There are a ton of stories popping up on the internet today saying that Disney Princesses do not have mothers because Walt Disney felt responsible for his mother’s death. The story goes that Disney purchased a house for his mother and father and had the repair work done by people from his studio. When his mother and father moved in the furnace was not repaired properly and the housekeeper found them the next morning victims of air poisoning from the faulty furnace. The housekeeper managed to get both his mother and father outside but only his father was able to be revived.
While this accident truly did occur its false to think this is the reason so many Disney Princesses do not have mothers. The true answer can be found on Snopes.com
"Although analyzing the motivations underlying artists' production of creative works is an inherently subjective process, we'd have to say that the weight of evidence indicates such a theory is merely a product of :
- The pattern of "motherless" Disney films was established well before the death of Flora Disney in 1938: Snow White had been completed and released, and Bambi and Pinocchio were already in production. In the Disney movie versions, Snow White's parents were not in evidence (the prologue stated that she was in the care of her "vain and wicked stepmother," the Queen), Bambi's mother was killed by a hunter early on in the film, and Pinocchio was a marionette with no "parent" save for the (male) woodcutter who carved him.
- The animated feature films produced by Disney during Walt's lifetime were not original creations which he deliberately fashioned to include characters without mothers; they were adaptations of traditional fairy tales and works of children's literature in which the "motherless child" aspect was already present.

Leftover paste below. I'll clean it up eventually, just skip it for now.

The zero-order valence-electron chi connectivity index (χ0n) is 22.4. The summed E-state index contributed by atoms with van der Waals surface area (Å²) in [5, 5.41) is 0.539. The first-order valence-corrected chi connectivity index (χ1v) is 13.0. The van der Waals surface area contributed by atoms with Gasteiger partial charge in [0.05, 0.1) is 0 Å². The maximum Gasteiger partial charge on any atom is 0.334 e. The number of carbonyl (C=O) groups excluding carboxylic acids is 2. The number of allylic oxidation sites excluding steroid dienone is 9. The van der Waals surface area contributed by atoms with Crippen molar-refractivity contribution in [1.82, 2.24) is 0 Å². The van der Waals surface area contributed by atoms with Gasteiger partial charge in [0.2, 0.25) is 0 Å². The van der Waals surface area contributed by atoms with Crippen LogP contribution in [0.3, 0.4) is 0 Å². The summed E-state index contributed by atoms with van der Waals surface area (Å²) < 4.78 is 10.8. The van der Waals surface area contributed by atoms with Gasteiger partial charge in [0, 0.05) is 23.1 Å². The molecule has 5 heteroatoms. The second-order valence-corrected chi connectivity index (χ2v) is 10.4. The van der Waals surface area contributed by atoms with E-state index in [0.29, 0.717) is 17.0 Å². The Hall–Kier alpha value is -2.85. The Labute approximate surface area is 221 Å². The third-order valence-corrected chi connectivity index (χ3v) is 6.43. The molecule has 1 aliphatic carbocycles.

- Most of the traditional tales and children's literature available to Disney for adaptation into animated films involved young protagonists whose mothers (or parents) were dead, absent, or inattentive, or who had been left in the care of stepparents, relatives, or others who were jealous or resentful about having to raise someone else's offspring. This circumstance is prevalent in such works because it is the central dynamic that propels the plots of those kinds of stories: They are coming-of-age tales, and the absence of one or both parents forces the youthful main characters to venture into the larger world without parental guidance and protection (particularly of the maternal kind), to learn the lessons necessary to overcome adversity, and to succeed or fail on their own terms. In the storybook milieu, Bambi must acquire the skills required to survive in the forest and achieve maturity, Pinocchio must learn to allow his conscience to guide him in determining right from wrong rather than acting on selfish impulse, and Dumbo must come to accept that a confident belief in his abilities (not a magic talisman) is the key to his success — steps which those characters could not (or would not) take if they were still receiving the benefits maternal protection and care.
Simply put, the "motherless character" aspect of children's films is far from unique to Walt Disney's conscience — it's a long-established literary form that is a central feature of many non-Disneyfied works, everything from Charles Perrault's version of Cinderella to L. Frank Baum's Oz books to J.K. Rowling's Harry Potter series. "